of being clean involved the intolerance of odors that reflected the poverty
sector.ix
The desire to advance public health was due to the circumstances of the poor,
which increase the disgust of the bourgeoisie towards them. Political representatives,
as well as other elites, desired to cleanse up public space while not hurting
the economy. Corbin discusses the upper class’ need to start “the privatization
of human waste” by focusing on areas like the restroom at home and the waste
system, as well as prisons and hospitals, in the public arena.x Cleanliness
reflected prosperity and involved wealth to have it; the odor of poverty simply
represented the social hardship and humiliation. The bourgeoisie improvements were
also individually, as perfume was recognized particularly in the bourgeois
class and in the female sector as it claimed to calm their sensuality.xi Corbin
implies that “the bourgeois emphasis on the stench of the poor and the
bourgeois desire for deodorization were therefore inseparable” and the
bourgeoisie would therefore prevail.

2.
What does Corbin mean by “olfactory
reminiscence”? What is its historical significance? Olfaction was established
during a time of innovative scientific ideas that affected public ideas on
smell. Though it is seen as a lack of social knowledge, it is also seen as “a
sense of lust, desire, and impulsiveness that is associated with sensuality”
while smelling is related to animalistic behavior.v The Foul and the Fragrant: Odor and the
French Social Imagination explain that, on the other hand, progression of the
sense of smell is alternatively related to the advancement of knowledge. Corbin
inspected the cognitive connected body odors and its interpretation of power, defense,
and sensuality, as well as an impression of individuality. Olfaction also
seemed to have been related to politics and the medical profession, and was
referred to as “olfactory vigilance” and seen as awareness.vi Particularly
regarding animals and hospitals, odors like the smell of corpses and feces or
even chemicals was carefully studied due to the fear that it spread diseases
–which the issue of corpses led to some protests.vii
With the elite’s definitions of disease, the control of stench would likely
lead to curing the diseases. Corbin argues that “we operate with a history of
science that favors the discovery of scientific truth and neglects the history
of scientific error” which lead to science having a great impact on people’s
tolerance level.viii
Though, in the end it made a positive economic and social impact.

1.
According to Corbin, why does the
history of smell matter; specifically, why does it matter in the history of the
nineteenth century? During the 1700s and 1800s, cleanliness was particularly
believed to be unsafe and diseases were spread through miasma.iii Odors
represented the uncleanliness, poverty, and viruses and infections of social
issues as well as political that needed cleaning up. Perfume was thought of as a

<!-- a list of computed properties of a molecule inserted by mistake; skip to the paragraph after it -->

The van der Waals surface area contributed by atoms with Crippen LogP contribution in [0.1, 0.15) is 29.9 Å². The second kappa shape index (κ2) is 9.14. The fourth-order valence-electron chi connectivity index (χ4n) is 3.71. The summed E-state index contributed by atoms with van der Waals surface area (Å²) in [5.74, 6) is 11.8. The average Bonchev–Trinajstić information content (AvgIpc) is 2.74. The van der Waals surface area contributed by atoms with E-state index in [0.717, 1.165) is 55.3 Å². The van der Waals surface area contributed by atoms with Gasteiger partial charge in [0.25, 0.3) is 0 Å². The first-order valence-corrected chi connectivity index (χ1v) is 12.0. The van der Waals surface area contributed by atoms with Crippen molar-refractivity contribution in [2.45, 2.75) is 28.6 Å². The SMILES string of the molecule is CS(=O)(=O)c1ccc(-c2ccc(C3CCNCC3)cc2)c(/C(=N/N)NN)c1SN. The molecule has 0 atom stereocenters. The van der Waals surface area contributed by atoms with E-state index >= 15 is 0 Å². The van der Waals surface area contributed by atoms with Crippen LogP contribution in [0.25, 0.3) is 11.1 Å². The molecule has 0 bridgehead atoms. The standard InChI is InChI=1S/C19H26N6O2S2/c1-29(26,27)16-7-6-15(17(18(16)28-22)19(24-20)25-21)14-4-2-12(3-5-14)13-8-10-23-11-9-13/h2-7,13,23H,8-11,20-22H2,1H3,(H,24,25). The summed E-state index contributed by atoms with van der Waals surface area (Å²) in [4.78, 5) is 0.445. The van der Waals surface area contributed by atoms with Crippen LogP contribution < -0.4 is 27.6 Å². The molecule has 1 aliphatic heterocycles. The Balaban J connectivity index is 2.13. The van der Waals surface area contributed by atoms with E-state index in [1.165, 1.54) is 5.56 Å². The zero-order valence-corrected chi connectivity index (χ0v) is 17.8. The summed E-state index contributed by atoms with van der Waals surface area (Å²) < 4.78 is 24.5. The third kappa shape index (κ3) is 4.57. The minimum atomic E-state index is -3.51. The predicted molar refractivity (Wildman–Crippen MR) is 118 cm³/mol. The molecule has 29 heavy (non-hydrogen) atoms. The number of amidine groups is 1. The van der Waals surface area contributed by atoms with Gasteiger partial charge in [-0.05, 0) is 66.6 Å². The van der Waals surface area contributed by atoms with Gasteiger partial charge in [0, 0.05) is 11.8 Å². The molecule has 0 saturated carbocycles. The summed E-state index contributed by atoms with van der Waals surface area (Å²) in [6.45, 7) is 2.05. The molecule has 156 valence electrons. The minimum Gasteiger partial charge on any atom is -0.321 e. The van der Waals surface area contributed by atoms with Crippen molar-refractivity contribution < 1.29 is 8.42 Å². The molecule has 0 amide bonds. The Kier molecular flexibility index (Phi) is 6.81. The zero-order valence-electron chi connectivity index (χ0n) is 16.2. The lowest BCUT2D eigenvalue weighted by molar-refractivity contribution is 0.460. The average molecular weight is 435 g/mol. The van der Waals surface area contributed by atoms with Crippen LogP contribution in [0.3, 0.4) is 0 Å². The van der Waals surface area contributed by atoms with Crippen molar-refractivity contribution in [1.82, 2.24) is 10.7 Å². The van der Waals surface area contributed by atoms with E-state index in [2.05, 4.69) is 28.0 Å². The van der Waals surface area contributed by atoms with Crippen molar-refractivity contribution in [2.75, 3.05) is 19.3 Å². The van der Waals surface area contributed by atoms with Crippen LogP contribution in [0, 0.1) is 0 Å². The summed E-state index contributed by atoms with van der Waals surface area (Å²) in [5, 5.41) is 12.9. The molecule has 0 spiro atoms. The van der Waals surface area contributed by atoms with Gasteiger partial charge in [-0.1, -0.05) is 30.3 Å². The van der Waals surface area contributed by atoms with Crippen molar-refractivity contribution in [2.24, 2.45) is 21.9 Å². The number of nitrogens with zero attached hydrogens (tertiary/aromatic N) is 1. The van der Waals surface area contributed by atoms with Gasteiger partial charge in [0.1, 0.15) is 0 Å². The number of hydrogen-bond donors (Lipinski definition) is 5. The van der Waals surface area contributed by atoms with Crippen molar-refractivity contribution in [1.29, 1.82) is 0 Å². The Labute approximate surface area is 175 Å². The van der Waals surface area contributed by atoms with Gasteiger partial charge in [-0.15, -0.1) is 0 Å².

way of masking bad odors as well as a way to removing dishonesty. In his book, Corbin
discusses the historical significance of smells as it exposes the political,
social and cultural history of France, particularly where the science of
medicine as well as legislation are involved in regulating diseases. He
suggests that hatred of smells creates a way for social control that leads to
social conflict due to the different definitions by various classes.iv Smell
developed
into a method of distinguishing sex, sensuality, and particularly class. Also became
a form of protection against harm and was important to the ideology of life,
the natural elements, science, and diseases. Though smell was powerful, foul
odors seemed to cause a risk of social disorder, while the achievement of perfume
and hygiene seemed to support social solidity. In the end, perfume stopped
being a method of masking odors and turned into a way to expose individuality. Corbin’s
study shows us the importance of the perception of smell in life’s modern world
as well as the awareness of social structure.

During
the eighteenth and nineteenth centuries, France faced various social changes. In
The Foul and the Fragrant: Odor and the
French Social Imagination, Alain Corbin reveals “the histories of science
and of medicine, urban studies, public health, psychohistory, and literary
criticism” through the idea of odors.i The
French historian found that, through the senses of smell, these various odors affected
the social classes and represented a historical importance in France. The
definitions and different forms of odor, as well as the ability to mask them,
represented individual identity and type of class. Corbin argues that the power
of smells uncovers the authority applied to control the lives of people, as
well as their deaths.ii

 

 

The Impact of Smells in the History of France